In a surprising move, the U.S. government has imposed a ban on Nvidia’s latest gaming powerhouse, the GeForce RTX 4090, preventing its distribution to China. The ban, rooted in concerns over the potential misuse of the GPU for artificial intelligence (AI) purposes, has prompted Nvidia to take swift action by removing all listings of the RTX 4090 from its offerings in the Chinese market. However, the chipmaker has chosen to retain the RTX 6000 Ada, a workstation-grade graphics card, on its Chinese website.
The GeForce RTX 4090, hailed as one of the most advanced gaming graphics cards available, is built upon the AD102 graphics processing unit. Boasting an impressive total processing performance score of 5,280, derived from its FP8 Tensor FLOPS performance of 660 TFLOPS, the RTX 4090’s capabilities have triggered export restrictions. With its Total Power Consumption (TPP) exceeding the threshold of 4,800, any shipment of the RTX 4090 to China now necessitates an export license from the U.S. Department of Commerce.
Nvidia’s decision to pull the RTX 4090 listings from its Chinese portfolio aligns with the challenges associated with obtaining the required export license. The application process for such licenses is met with a presumption of denial, making it a formidable obstacle for companies seeking approval. Consequently, the ban appears to have dissuaded Nvidia from pursuing the sale of its flagship gaming GPU in the Chinese market.
Interestingly, while the GeForce RTX 4090 faces restrictions, Nvidia continues to showcase the RTX 6000 Ada Generation graphics card on its Chinese website. This professional-grade solution is equipped with the AD102 graphics processing unit, featuring 18,176 CUDA cores and achieving a total processing performance score of 5,828. Notably, the RTX 6000 Ada is fortified with 48 GB of memory, positioning it as an optimal choice for AI training applications.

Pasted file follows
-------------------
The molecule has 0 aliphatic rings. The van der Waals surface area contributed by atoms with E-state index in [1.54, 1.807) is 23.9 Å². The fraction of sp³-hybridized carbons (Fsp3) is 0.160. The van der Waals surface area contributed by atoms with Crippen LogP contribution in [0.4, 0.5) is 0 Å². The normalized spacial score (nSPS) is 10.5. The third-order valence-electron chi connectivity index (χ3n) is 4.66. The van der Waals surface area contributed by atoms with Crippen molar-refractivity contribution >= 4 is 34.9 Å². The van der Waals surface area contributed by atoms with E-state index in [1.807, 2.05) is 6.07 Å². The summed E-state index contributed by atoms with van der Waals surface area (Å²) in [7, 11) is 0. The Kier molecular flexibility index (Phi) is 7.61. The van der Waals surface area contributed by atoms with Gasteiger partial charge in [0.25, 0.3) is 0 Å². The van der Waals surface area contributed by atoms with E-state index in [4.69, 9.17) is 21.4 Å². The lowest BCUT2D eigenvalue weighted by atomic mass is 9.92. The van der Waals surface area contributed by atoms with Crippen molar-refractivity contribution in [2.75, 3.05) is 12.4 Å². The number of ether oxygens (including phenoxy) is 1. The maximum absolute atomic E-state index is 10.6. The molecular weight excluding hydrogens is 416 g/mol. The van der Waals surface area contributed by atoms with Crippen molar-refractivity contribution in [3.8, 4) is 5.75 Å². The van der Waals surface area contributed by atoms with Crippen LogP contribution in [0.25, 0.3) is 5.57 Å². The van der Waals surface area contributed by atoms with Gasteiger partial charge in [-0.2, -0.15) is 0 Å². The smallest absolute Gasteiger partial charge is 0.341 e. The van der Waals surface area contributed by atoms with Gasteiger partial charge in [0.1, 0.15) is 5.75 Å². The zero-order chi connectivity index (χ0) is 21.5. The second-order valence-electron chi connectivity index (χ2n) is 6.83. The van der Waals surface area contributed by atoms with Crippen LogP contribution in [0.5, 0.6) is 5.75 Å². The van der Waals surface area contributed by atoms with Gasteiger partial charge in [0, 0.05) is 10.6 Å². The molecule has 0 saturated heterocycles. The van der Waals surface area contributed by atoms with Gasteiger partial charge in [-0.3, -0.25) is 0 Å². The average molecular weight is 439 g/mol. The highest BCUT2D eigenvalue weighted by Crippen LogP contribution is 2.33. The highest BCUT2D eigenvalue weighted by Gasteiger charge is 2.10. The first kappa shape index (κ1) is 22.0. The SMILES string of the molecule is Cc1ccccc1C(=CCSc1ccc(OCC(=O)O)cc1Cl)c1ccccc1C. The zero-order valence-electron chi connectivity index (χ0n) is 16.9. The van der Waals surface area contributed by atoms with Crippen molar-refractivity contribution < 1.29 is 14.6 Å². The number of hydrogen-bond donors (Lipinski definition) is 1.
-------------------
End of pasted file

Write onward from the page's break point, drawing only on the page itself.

U.S Department of Commerce
The decision to maintain the presence of the RTX 6000 Ada in China raises questions about the distinctions drawn by the U.S. government between gaming GPUs and those tailored for professional applications. The RTX 6000 Ada not only surpasses the RTX 4090 in processing performance but also features a compact blower cooling system. This design enhances its adaptability for deployment in data center environments, making it suitable for both AI training and high-performance computing tasks, with unrestricted support for FP64.
The motives behind Nvidia’s strategy to retain the RTX 6000 Ada in China remain uncertain. Speculation abounds, with suggestions that the company may be contemplating an application for an export license specifically for this professional-grade product, valued at $6,800. Alternatively, it is possible that Nvidia’s partners in China possess substantial existing stock of the RTX 6000 Ada, allowing them to continue sales without disruption. As the ban on the RTX 4090 unfolds, the tech industry awaits further clarification from Nvidia and potential developments in the U.S.-China trade landscape. The intersection of technology, trade regulations, and geopolitical considerations continues to shape the dynamics of the global semiconductor market, with implications for both gaming enthusiasts and professionals in the field of artificial intelligence.